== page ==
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"The DSA is Here to Protect Free Speech" - Come Again?
“The #DSA (Digital Services Act) is here to protect free speech against arbitrary decisions.” So said Thierry Breton, EU’s Internal Market Commissioner, in a recent tweet. Given the extraordinary level of discretion this Act gives the European Commission to pressure online platforms to enforce vaguely defined “hate speech” and “disinformation” rules, one might reasonably take issue with Mr Breton’s self-presentation as a guardian of free speech. Indeed, it would be no exaggeration to say that the Digital Services Act is the single greatest threat to free speech in Europe since the formation of the European Economic Community in 1957.
Even a cursory review of this cumbersome piece of legislation makes it difficult to take Mr Breton seriously when he claims to be protecting free speech. Is it possible that Thierry Breton, one of the primary promotors of the Digital Services Act, is not aware that an army of “trusted flaggers” in the employ of the European Commission, combined with annual audits to control for “systemic risks” like “disinformation” and “hate speech,” will likely open the door to unprecedented levels of political and scientific censorship and to a progressive shrinking of the space of legally permissible speech on the internet in Europe?
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Surely it is more likely that Mr Breton knows full well that he is shrinking free speech, but is happy to do so to advance his favourite causes and stop political opposition to the Commission’s policies before it even sees the light of day. Like most political tyrants, Mr Breton knows that the language of freedom is music to the ears of citizens of modern democracies, and is happy to present himself as the Great Liberator, even while depriving his political adversaries of oxygen in the public square.
The truth about the Digital Services Act - a truth that is given a vanishingly small amount of coverage in mainstream media - is that it gives the European Commission power to demand censorship of online content by Big Tech platforms based on inherently vague and fluffy categories like “disinformation” and “hate speech.” And inherently vague and fluffy grounds for censorship are notoriously open to political and ideological manipulation. The end result is that legitimate public commentary deemed false, misleading, “hateful” or a threat to “civic discourse” by the political actors populating the European Commission, or their small army of “trusted flaggers,” may be swiftly neutralised.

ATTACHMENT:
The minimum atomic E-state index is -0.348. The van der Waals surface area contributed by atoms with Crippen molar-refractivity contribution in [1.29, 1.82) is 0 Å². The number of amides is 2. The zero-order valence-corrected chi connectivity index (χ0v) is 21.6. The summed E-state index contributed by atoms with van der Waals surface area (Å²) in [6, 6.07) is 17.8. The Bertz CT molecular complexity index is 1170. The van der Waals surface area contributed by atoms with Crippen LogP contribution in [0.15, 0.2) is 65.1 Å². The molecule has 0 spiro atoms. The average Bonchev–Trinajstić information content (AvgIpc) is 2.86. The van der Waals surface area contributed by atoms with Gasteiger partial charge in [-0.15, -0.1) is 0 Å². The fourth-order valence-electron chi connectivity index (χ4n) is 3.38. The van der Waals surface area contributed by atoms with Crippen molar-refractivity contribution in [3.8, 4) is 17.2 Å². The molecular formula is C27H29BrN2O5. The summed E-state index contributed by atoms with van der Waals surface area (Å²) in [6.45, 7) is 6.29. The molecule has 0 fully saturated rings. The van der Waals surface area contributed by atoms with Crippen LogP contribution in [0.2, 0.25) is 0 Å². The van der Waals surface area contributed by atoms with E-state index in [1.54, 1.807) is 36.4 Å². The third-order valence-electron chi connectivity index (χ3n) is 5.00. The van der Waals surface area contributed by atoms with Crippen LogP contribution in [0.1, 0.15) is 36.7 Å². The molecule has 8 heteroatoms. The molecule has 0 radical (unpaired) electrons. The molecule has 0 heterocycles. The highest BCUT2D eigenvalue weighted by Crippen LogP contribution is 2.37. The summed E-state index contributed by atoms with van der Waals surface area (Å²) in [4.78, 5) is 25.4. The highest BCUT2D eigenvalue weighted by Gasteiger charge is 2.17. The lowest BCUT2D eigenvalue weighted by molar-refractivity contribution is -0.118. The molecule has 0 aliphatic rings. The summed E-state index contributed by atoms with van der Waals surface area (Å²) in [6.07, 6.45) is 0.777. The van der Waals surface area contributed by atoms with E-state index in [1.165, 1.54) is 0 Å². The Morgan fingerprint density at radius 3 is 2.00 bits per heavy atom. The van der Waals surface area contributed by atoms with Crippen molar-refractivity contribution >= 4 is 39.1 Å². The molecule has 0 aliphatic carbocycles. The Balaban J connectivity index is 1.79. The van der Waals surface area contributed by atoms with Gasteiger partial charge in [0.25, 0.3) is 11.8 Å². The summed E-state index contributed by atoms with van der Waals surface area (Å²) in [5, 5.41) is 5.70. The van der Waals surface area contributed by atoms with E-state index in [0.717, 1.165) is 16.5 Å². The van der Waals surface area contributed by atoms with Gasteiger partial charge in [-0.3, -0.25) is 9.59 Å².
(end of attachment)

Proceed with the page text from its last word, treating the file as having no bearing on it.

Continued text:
The DSA creates an army of “trusted flaggers” who can advise social media to take down content. If social media companies ignore this advice, they will open themselves up to reproach by the European Commission for failing to take steps to manage the “systemic risks” of “disinformation” and “hate speech.” Non-compliance could be penalised with massive fines of up to 6% of annual global turnover. So these periodic audits are no joke.
The end result of all of this is that ordinary social media users and independent journalists will effectively be censored not only by the internal policies of private social media companies, but also by faceless bureaucrats and NGOs, whether the “trusted flaggers” continuously flagging up what they think is “illegal content,” or the auditors undertaking periodic reviews on behalf of the European Commission. There will, of course, be the possibility of appealing a censorship decision. But if anyone has been at the brunt of Big Tech censorship in the past, they will understand that appealing a censorship decision is a shot in the dark, often with a very low likelihood of success.
The Digital Services Act will inevitably have a chilling effect on free speech because Big Tech platforms would prefer to play along with the Commission than risk paying billions in fines, and many ordinary users would prefer to preserve their access to the public sphere than risk getting censored or eventually having their accounts suspended.
Finally, it is worth underlining that the DSA directly contravenes Article 11 of the European Charter of Fundamental Rights and Article 10 of the European Convention on Human Rights, which protect EU citizens’ “freedom to hold opinions and to receive and impart information and ideas without interference by public authority and regardless of frontiers.”
And yet the EU’s Internal Market Commissioner has the gall to claim that the DSA “protects free speech.” He must really take us for idiots.
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